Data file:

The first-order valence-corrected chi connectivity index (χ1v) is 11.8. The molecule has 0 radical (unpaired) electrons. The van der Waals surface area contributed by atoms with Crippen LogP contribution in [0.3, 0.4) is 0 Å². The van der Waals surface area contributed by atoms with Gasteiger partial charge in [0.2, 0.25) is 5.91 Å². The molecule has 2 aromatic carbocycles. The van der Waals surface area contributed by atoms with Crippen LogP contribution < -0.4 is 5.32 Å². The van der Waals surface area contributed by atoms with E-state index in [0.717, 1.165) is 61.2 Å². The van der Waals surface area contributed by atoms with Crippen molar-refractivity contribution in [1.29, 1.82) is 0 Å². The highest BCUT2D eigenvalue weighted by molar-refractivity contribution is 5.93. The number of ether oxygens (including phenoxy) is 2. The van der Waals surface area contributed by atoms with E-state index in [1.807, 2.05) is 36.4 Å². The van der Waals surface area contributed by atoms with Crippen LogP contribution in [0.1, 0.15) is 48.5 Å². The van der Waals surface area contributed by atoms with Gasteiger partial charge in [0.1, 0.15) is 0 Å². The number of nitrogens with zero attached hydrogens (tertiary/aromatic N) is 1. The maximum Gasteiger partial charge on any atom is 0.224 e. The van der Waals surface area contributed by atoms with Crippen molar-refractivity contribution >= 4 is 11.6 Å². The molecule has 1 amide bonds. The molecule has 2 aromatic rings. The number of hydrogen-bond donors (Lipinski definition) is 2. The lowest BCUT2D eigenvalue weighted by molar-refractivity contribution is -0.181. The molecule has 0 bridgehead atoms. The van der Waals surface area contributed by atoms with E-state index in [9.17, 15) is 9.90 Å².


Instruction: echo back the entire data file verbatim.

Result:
The first-order valence-corrected chi connectivity index (χ1v) is 11.8. The molecule has 0 radical (unpaired) electrons. The van der Waals surface area contributed by atoms with Crippen LogP contribution in [0.3, 0.4) is 0 Å². The van der Waals surface area contributed by atoms with Gasteiger partial charge in [0.2, 0.25) is 5.91 Å². The molecule has 2 aromatic carbocycles. The van der Waals surface area contributed by atoms with Crippen LogP contribution < -0.4 is 5.32 Å². The van der Waals surface area contributed by atoms with E-state index in [0.717, 1.165) is 61.2 Å². The van der Waals surface area contributed by atoms with Crippen molar-refractivity contribution in [1.29, 1.82) is 0 Å². The highest BCUT2D eigenvalue weighted by molar-refractivity contribution is 5.93. The number of ether oxygens (including phenoxy) is 2. The van der Waals surface area contributed by atoms with E-state index in [1.807, 2.05) is 36.4 Å². The van der Waals surface area contributed by atoms with Crippen LogP contribution in [0.1, 0.15) is 48.5 Å². The van der Waals surface area contributed by atoms with Gasteiger partial charge in [0.1, 0.15) is 0 Å². The number of nitrogens with zero attached hydrogens (tertiary/aromatic N) is 1. The maximum Gasteiger partial charge on any atom is 0.224 e. The van der Waals surface area contributed by atoms with Crippen molar-refractivity contribution >= 4 is 11.6 Å². The molecule has 1 amide bonds. The molecule has 2 aromatic rings. The number of hydrogen-bond donors (Lipinski definition) is 2. The lowest BCUT2D eigenvalue weighted by molar-refractivity contribution is -0.181. The molecule has 0 bridgehead atoms. The van der Waals surface area contributed by atoms with E-state index in [9.17, 15) is 9.90 Å².